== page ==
Europe buys into Red Hat, declares V Day

Red Hat notched two big customer wins recently.

Matt Asay Contributing Writer
Matt Asay is a veteran technology columnist who has written for CNET, ReadWrite, and other tech media. Asay has also held a variety of executive roles with leading mobile and big data software companies.
Matt Asay
3 min read

In two big announcements today, Red Hat got its own version of V-Day, claiming big customer wins with FASS.se, the main medicines portal run by the Swedish Association of the Pharmaceutical Industry, and the French Ministry for Education.

FASS.se comes at the expense of Sun, while the French Ministry of Education deal comes at the expense of IBM (and unnamed others). All's fair in love and open source....

The details behind the deals are important, and surprising:

FASS.se, for example, involves a large number of servers and the reason given for switching them is surprising:
[FASS.se] has migrated its servers from Sun Solaris to Red Hat Enterprise Linux. With Red Hat solutions, FASS.se is experiencing approximately 40 percent cost savings and has seen its new operational environment double functions on all levels....

The CTO of FASS.se explains:

Our main reason for migrating to Red Hat Enterprise Linux was our recognition of a need for making FASS.se's operations more efficient. During our evaluations, Red Hat Enterprise Linux became the obvious alternative because of the cost savings and increased performance delivered by the solution. It was ultimately an easy decision to select Red Hat solutions and migrate all of our servers to Red Hat Enterprise Linux.

This is a big shift from earlier messaging around Linux. It's no longer a cost issue. It's a performance issue. (Those who hope to clone Red Hat or other Linux products need to realize that their pricing message is a few years old...and is stale.) Most would agree that Solaris is a heavy-duty, high-performance operating system. Given this fact, and yet given the switch from Solaris to Red Hat Enterprise Linux, clearly Linux has grown up.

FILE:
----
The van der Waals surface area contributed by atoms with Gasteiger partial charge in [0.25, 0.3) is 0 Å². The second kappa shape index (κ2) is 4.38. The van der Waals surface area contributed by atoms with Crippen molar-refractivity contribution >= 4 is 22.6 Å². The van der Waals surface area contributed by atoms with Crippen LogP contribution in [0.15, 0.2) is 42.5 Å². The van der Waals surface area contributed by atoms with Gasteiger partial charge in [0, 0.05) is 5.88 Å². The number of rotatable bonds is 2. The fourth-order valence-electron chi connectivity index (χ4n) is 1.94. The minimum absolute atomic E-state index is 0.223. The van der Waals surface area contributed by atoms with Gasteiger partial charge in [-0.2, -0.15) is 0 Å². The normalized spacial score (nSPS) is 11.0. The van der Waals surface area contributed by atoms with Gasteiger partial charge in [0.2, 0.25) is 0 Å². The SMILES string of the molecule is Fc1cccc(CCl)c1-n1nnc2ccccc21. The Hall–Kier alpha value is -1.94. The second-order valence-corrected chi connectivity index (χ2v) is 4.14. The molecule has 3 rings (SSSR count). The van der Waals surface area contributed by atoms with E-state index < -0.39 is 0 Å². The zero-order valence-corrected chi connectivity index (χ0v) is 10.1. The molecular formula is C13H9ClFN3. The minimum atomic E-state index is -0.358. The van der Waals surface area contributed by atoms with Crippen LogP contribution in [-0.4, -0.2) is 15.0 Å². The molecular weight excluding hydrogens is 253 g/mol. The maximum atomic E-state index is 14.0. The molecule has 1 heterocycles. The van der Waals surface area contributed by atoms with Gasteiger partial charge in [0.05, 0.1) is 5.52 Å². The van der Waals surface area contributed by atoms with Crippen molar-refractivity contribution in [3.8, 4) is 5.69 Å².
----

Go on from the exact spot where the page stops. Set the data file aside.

This shift away from Unix continues with the French Ministry of Education. This organization was looking for a way out of its proprietary AIX system, and wanted to give its vendor less control over it (and hence save money):

Having first abandoned GECOS 7 and DPS 7, and gradually the AIX system, the Ministry determined that since 2000 it would drastically lower its costs by definitively decoupling the operating system supplier from the hardware supplier....In doing so, the Ministry has standardized the information system architecture of each local education authority by running its application servers on Red Hat Enterprise Linux operating on standard servers.

More than 3,000 servers - which represent 80 to 120 servers per local education authority - now operate on Linux, with 80 percent of them running on Red Hat Enterprise Linux....All of our applications, whether financial applications or tools for managing exams, staff, students or everyday administrative activities, are now supported by Red Hat Enterprise Linux. Our applications suppliers, internal developers and external partners now develop on open standards to ensure compatibility with Linux and specifically with Red Hat Enterprise Linux.

The French Ministry for Education was generally satisfied with the solutions provided by its previous IT suppliers, but were limited by the high costs of hardware, licences, support and business applications development. Moving toward standards-based infrastructure, and particularly toward open source, was a strategic and profitable decision that was enthusiastically received by the young recruits in the Ministry's IT departments.

Proprietary, non-standard systems appeal to the old guard of IT. Open source, open standards systems appeal to the new breed. If you want to hire the best new talent, you've got to be an open-source shop.

These are big wins for Red Hat, obviously, but also big wins for open source. It's great to see customers regaining control of their IT, rather than ceding this control to vendors, who may (or may not) have their best interests at heart.